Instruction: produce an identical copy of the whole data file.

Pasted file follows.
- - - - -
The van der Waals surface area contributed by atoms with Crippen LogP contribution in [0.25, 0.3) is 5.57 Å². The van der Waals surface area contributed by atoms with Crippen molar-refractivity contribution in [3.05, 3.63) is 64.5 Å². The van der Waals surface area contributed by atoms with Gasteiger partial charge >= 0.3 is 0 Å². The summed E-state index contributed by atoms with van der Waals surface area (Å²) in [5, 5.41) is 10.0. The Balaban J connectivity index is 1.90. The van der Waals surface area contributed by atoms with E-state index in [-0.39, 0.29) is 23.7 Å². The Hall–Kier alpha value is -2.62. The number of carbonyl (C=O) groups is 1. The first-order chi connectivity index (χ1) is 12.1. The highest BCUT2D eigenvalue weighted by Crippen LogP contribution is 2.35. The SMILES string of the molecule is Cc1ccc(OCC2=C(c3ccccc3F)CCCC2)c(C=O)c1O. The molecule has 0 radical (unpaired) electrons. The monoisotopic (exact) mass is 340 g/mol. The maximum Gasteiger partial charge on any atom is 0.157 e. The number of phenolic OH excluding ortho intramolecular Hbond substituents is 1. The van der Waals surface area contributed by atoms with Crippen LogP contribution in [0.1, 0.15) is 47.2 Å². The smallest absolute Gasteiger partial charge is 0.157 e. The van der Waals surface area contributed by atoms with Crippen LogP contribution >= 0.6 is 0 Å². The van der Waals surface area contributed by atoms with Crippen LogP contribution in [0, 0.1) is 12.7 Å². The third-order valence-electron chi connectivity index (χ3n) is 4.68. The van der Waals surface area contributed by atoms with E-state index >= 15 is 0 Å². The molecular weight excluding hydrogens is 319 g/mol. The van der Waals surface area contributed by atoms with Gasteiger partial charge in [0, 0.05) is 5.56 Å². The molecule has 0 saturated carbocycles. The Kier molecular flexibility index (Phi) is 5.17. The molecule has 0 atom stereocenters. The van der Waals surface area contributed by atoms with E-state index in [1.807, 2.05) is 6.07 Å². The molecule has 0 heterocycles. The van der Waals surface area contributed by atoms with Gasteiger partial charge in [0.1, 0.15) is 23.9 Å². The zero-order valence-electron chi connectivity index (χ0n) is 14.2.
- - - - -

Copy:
The van der Waals surface area contributed by atoms with Crippen LogP contribution in [0.25, 0.3) is 5.57 Å². The van der Waals surface area contributed by atoms with Crippen molar-refractivity contribution in [3.05, 3.63) is 64.5 Å². The van der Waals surface area contributed by atoms with Gasteiger partial charge >= 0.3 is 0 Å². The summed E-state index contributed by atoms with van der Waals surface area (Å²) in [5, 5.41) is 10.0. The Balaban J connectivity index is 1.90. The van der Waals surface area contributed by atoms with E-state index in [-0.39, 0.29) is 23.7 Å². The Hall–Kier alpha value is -2.62. The number of carbonyl (C=O) groups is 1. The first-order chi connectivity index (χ1) is 12.1. The highest BCUT2D eigenvalue weighted by Crippen LogP contribution is 2.35. The SMILES string of the molecule is Cc1ccc(OCC2=C(c3ccccc3F)CCCC2)c(C=O)c1O. The molecule has 0 radical (unpaired) electrons. The monoisotopic (exact) mass is 340 g/mol. The maximum Gasteiger partial charge on any atom is 0.157 e. The number of phenolic OH excluding ortho intramolecular Hbond substituents is 1. The van der Waals surface area contributed by atoms with Crippen LogP contribution in [0.1, 0.15) is 47.2 Å². The smallest absolute Gasteiger partial charge is 0.157 e. The van der Waals surface area contributed by atoms with Crippen LogP contribution >= 0.6 is 0 Å². The van der Waals surface area contributed by atoms with Crippen LogP contribution in [0, 0.1) is 12.7 Å². The third-order valence-electron chi connectivity index (χ3n) is 4.68. The van der Waals surface area contributed by atoms with E-state index >= 15 is 0 Å². The molecular weight excluding hydrogens is 319 g/mol. The van der Waals surface area contributed by atoms with Gasteiger partial charge in [0, 0.05) is 5.56 Å². The molecule has 0 saturated carbocycles. The Kier molecular flexibility index (Phi) is 5.17. The molecule has 0 atom stereocenters. The van der Waals surface area contributed by atoms with E-state index in [1.807, 2.05) is 6.07 Å². The molecule has 0 heterocycles. The van der Waals surface area contributed by atoms with Gasteiger partial charge in [0.1, 0.15) is 23.9 Å². The zero-order valence-electron chi connectivity index (χ0n) is 14.2.